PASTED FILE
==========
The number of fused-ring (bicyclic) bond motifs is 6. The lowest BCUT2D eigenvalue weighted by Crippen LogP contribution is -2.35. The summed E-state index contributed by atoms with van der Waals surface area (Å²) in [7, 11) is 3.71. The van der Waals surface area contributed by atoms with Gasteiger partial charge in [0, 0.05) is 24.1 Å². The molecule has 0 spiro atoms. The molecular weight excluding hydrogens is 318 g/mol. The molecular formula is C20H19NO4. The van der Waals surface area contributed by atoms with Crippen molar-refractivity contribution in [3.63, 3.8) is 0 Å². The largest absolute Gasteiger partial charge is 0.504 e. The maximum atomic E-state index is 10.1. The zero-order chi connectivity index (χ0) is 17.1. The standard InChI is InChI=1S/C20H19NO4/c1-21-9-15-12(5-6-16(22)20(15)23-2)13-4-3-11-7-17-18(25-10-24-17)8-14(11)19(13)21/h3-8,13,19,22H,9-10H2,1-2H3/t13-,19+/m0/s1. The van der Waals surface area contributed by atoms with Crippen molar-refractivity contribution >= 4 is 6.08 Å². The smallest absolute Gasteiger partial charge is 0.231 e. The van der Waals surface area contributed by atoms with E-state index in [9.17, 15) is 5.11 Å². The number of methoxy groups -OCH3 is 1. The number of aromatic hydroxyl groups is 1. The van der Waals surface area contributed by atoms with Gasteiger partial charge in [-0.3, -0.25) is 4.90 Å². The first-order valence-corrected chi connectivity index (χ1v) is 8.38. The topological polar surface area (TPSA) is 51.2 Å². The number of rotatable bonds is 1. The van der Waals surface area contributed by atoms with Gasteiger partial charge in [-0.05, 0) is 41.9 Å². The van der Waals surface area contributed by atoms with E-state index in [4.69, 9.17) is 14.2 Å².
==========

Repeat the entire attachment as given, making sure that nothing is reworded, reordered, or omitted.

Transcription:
The number of fused-ring (bicyclic) bond motifs is 6. The lowest BCUT2D eigenvalue weighted by Crippen LogP contribution is -2.35. The summed E-state index contributed by atoms with van der Waals surface area (Å²) in [7, 11) is 3.71. The van der Waals surface area contributed by atoms with Gasteiger partial charge in [0, 0.05) is 24.1 Å². The molecule has 0 spiro atoms. The molecular weight excluding hydrogens is 318 g/mol. The molecular formula is C20H19NO4. The van der Waals surface area contributed by atoms with Crippen molar-refractivity contribution in [3.63, 3.8) is 0 Å². The largest absolute Gasteiger partial charge is 0.504 e. The maximum atomic E-state index is 10.1. The zero-order chi connectivity index (χ0) is 17.1. The standard InChI is InChI=1S/C20H19NO4/c1-21-9-15-12(5-6-16(22)20(15)23-2)13-4-3-11-7-17-18(25-10-24-17)8-14(11)19(13)21/h3-8,13,19,22H,9-10H2,1-2H3/t13-,19+/m0/s1. The van der Waals surface area contributed by atoms with Crippen molar-refractivity contribution >= 4 is 6.08 Å². The smallest absolute Gasteiger partial charge is 0.231 e. The van der Waals surface area contributed by atoms with E-state index in [9.17, 15) is 5.11 Å². The number of methoxy groups -OCH3 is 1. The number of aromatic hydroxyl groups is 1. The van der Waals surface area contributed by atoms with Gasteiger partial charge in [-0.3, -0.25) is 4.90 Å². The first-order valence-corrected chi connectivity index (χ1v) is 8.38. The topological polar surface area (TPSA) is 51.2 Å². The number of rotatable bonds is 1. The van der Waals surface area contributed by atoms with Gasteiger partial charge in [-0.05, 0) is 41.9 Å². The van der Waals surface area contributed by atoms with E-state index in [4.69, 9.17) is 14.2 Å².